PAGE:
First-time Beadwork contributor Jeanne Evans, whose enchanting bead-crocheted Rivendell Rope graces the October/November 2013 issue of Beadwork, was kind enough to spend a bit of time sharing her insights about the process of creating her necklace, submitting it to Beadwork, and going through the editing cycle with us. Her story may just tempt you to submit the beadwork jewelry you've designed and created—and that your friends keep telling you to get published!
BW: What inspired you to submit your design to Beadwork?
JE: I have taught several beaders to do bead crochet, but I wanted to go a step further and show them how to integrate some traditional beadwork with a bead crochet project. When I couldn't find that kind of information, I decided I had to create it myself! When my initial rope was finished I thought it might be a good learning article for Beadwork.
BW: What did you think of the Beadwork submissions process? Any tips from your perspective that you believe someone considering submitting would find helpful?
JE: I was, and am, most pleased with the submission process. Right from the get-go, Linda communicated with me, as did other members of the staff when they had info or need answers from my end. I must say I was pleased as punch that my design was accepted; it has given me a renewed confidence both in my ability to create worthwhile beadwork and to write and communicate information in a comprehensible way for other beaders. It's great to be able to share and encourage others to try something new. I encourage other beaders to submit their work; writing a pattern is a challenge, but it also affords a different type of growth for the beader!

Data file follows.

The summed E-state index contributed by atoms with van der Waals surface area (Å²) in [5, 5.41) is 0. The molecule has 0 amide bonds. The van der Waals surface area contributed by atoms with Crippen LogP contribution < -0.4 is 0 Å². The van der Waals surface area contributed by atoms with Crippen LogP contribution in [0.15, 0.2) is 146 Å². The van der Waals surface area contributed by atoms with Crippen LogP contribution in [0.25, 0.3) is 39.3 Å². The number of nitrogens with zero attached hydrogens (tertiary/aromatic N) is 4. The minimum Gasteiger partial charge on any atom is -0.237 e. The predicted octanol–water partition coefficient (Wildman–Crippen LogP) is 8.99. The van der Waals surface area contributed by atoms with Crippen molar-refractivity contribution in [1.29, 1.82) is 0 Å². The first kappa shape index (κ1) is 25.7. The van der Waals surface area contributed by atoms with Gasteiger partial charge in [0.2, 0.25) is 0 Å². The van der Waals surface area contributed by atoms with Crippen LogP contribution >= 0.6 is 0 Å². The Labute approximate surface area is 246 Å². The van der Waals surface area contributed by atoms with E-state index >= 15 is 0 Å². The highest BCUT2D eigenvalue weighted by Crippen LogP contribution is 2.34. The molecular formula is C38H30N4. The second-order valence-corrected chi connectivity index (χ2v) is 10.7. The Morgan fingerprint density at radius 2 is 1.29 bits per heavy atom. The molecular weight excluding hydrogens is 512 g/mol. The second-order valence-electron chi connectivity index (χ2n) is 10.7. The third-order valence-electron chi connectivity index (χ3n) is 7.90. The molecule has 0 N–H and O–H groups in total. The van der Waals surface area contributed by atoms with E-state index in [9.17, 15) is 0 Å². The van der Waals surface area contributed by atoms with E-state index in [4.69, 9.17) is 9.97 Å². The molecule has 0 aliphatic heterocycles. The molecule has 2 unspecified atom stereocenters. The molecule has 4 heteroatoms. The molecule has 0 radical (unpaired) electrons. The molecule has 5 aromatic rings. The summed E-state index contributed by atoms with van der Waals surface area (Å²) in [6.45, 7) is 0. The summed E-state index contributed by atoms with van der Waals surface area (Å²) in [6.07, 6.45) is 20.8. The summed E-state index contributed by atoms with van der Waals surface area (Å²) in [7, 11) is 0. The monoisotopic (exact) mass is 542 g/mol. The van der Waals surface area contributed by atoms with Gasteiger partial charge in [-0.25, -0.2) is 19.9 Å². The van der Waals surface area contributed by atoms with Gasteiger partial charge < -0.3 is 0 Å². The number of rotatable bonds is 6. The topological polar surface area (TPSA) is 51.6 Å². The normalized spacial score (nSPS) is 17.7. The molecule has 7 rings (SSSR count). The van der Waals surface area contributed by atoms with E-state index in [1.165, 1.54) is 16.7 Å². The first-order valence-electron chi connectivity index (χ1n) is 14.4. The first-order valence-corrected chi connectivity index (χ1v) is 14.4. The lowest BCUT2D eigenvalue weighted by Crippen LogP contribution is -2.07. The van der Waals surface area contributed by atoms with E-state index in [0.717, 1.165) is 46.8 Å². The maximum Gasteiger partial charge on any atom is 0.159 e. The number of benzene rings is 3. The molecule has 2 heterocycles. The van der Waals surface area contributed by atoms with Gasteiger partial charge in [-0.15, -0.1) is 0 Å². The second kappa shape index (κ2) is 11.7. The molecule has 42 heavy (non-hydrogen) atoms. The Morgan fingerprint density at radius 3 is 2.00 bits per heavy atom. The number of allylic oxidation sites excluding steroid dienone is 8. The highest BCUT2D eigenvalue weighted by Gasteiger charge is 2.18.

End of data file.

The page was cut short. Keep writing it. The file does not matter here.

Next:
BW: What do you hope someone who makes your project gains from the experience, aside from a lovely, handcrafted piece of jewelry?
JE: I hope that those who haven't tried bead crochet, or have tried it and given up, will try again. Anyone with a question is welcome to email me for assistance—and to share photos with me of their work. [Editor’s Note: Find Jeanne’s email address in Oct/Nov 2013 Beadwork, at the end of her Rivendell Rope article.] I also hope beaders think about combining little bits and pieces, as I did, to create a finished project that looks well and wears well.
Have you had your beadwork published? Share your thoughts about the process in the comments below. If you haven’t had anything published but have been wanting to start down that path, share your fears and hopes in the comments below, and I’m willing to bet you’ll get lots of encouragement from others in the beading community.
~Linda Harty, associate editor, Beadwork
(Click to enlarge photo.)
(Click to enlarge photo.)
(Click to enlarge photo.